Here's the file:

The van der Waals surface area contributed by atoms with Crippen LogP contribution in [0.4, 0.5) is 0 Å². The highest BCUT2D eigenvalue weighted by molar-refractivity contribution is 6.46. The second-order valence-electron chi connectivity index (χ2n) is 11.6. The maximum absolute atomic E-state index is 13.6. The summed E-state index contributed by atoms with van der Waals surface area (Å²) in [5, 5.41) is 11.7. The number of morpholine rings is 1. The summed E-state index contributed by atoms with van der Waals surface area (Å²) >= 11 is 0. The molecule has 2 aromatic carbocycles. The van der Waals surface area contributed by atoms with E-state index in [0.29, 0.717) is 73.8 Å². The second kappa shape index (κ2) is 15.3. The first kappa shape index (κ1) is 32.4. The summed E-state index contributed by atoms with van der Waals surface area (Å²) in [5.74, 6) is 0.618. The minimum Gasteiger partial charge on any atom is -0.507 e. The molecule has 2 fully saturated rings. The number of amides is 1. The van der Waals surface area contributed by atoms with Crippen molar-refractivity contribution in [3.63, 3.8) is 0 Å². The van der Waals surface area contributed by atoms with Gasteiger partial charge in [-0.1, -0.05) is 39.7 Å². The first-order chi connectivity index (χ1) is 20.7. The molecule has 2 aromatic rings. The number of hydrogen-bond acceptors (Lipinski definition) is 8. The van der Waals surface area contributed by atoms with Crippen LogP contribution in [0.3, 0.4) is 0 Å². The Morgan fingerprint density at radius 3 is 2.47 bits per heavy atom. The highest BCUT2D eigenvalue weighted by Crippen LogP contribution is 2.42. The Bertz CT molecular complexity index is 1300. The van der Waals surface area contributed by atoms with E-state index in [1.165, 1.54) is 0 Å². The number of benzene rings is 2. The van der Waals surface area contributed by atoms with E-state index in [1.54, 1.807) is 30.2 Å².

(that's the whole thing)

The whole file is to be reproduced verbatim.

The van der Waals surface area contributed by atoms with Crippen LogP contribution in [0.4, 0.5) is 0 Å². The highest BCUT2D eigenvalue weighted by molar-refractivity contribution is 6.46. The second-order valence-electron chi connectivity index (χ2n) is 11.6. The maximum absolute atomic E-state index is 13.6. The summed E-state index contributed by atoms with van der Waals surface area (Å²) in [5, 5.41) is 11.7. The number of morpholine rings is 1. The summed E-state index contributed by atoms with van der Waals surface area (Å²) >= 11 is 0. The molecule has 2 aromatic carbocycles. The van der Waals surface area contributed by atoms with E-state index in [0.29, 0.717) is 73.8 Å². The second kappa shape index (κ2) is 15.3. The first kappa shape index (κ1) is 32.4. The summed E-state index contributed by atoms with van der Waals surface area (Å²) in [5.74, 6) is 0.618. The minimum Gasteiger partial charge on any atom is -0.507 e. The molecule has 2 fully saturated rings. The number of amides is 1. The van der Waals surface area contributed by atoms with Crippen molar-refractivity contribution in [3.63, 3.8) is 0 Å². The van der Waals surface area contributed by atoms with Gasteiger partial charge in [-0.1, -0.05) is 39.7 Å². The first-order chi connectivity index (χ1) is 20.7. The molecule has 2 aromatic rings. The number of hydrogen-bond acceptors (Lipinski definition) is 8. The van der Waals surface area contributed by atoms with Crippen LogP contribution in [0.3, 0.4) is 0 Å². The Morgan fingerprint density at radius 3 is 2.47 bits per heavy atom. The highest BCUT2D eigenvalue weighted by Crippen LogP contribution is 2.42. The Bertz CT molecular complexity index is 1300. The van der Waals surface area contributed by atoms with E-state index in [1.165, 1.54) is 0 Å². The number of benzene rings is 2. The van der Waals surface area contributed by atoms with E-state index in [1.54, 1.807) is 30.2 Å².